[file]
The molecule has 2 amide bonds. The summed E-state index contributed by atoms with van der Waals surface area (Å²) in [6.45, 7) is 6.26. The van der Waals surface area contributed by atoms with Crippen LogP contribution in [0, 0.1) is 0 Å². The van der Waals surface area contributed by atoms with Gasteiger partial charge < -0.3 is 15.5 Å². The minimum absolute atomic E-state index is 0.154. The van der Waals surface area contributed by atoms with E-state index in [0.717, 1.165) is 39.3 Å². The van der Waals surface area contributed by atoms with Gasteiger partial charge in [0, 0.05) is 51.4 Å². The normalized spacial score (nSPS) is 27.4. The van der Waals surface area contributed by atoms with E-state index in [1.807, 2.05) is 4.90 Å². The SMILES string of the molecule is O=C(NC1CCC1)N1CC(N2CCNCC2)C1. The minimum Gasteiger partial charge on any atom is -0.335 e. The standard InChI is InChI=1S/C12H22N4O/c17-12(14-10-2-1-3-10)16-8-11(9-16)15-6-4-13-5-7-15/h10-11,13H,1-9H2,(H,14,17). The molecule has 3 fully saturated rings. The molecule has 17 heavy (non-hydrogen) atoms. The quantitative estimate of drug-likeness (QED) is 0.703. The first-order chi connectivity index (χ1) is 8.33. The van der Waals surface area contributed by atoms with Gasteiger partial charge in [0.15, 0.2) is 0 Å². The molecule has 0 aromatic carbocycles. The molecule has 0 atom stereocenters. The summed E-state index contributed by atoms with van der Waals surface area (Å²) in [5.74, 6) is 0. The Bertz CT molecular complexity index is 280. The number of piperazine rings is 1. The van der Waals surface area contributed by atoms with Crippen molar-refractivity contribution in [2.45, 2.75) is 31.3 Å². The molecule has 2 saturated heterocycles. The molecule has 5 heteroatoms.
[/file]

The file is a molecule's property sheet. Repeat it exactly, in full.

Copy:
The molecule has 2 amide bonds. The summed E-state index contributed by atoms with van der Waals surface area (Å²) in [6.45, 7) is 6.26. The van der Waals surface area contributed by atoms with Crippen LogP contribution in [0, 0.1) is 0 Å². The van der Waals surface area contributed by atoms with Gasteiger partial charge < -0.3 is 15.5 Å². The minimum absolute atomic E-state index is 0.154. The van der Waals surface area contributed by atoms with E-state index in [0.717, 1.165) is 39.3 Å². The van der Waals surface area contributed by atoms with Gasteiger partial charge in [0, 0.05) is 51.4 Å². The normalized spacial score (nSPS) is 27.4. The van der Waals surface area contributed by atoms with E-state index in [1.807, 2.05) is 4.90 Å². The SMILES string of the molecule is O=C(NC1CCC1)N1CC(N2CCNCC2)C1. The minimum Gasteiger partial charge on any atom is -0.335 e. The standard InChI is InChI=1S/C12H22N4O/c17-12(14-10-2-1-3-10)16-8-11(9-16)15-6-4-13-5-7-15/h10-11,13H,1-9H2,(H,14,17). The molecule has 3 fully saturated rings. The molecule has 17 heavy (non-hydrogen) atoms. The quantitative estimate of drug-likeness (QED) is 0.703. The first-order chi connectivity index (χ1) is 8.33. The van der Waals surface area contributed by atoms with Gasteiger partial charge in [0.15, 0.2) is 0 Å². The molecule has 0 aromatic carbocycles. The molecule has 0 atom stereocenters. The summed E-state index contributed by atoms with van der Waals surface area (Å²) in [5.74, 6) is 0. The Bertz CT molecular complexity index is 280. The number of piperazine rings is 1. The van der Waals surface area contributed by atoms with Crippen molar-refractivity contribution in [2.45, 2.75) is 31.3 Å². The molecule has 2 saturated heterocycles. The molecule has 5 heteroatoms.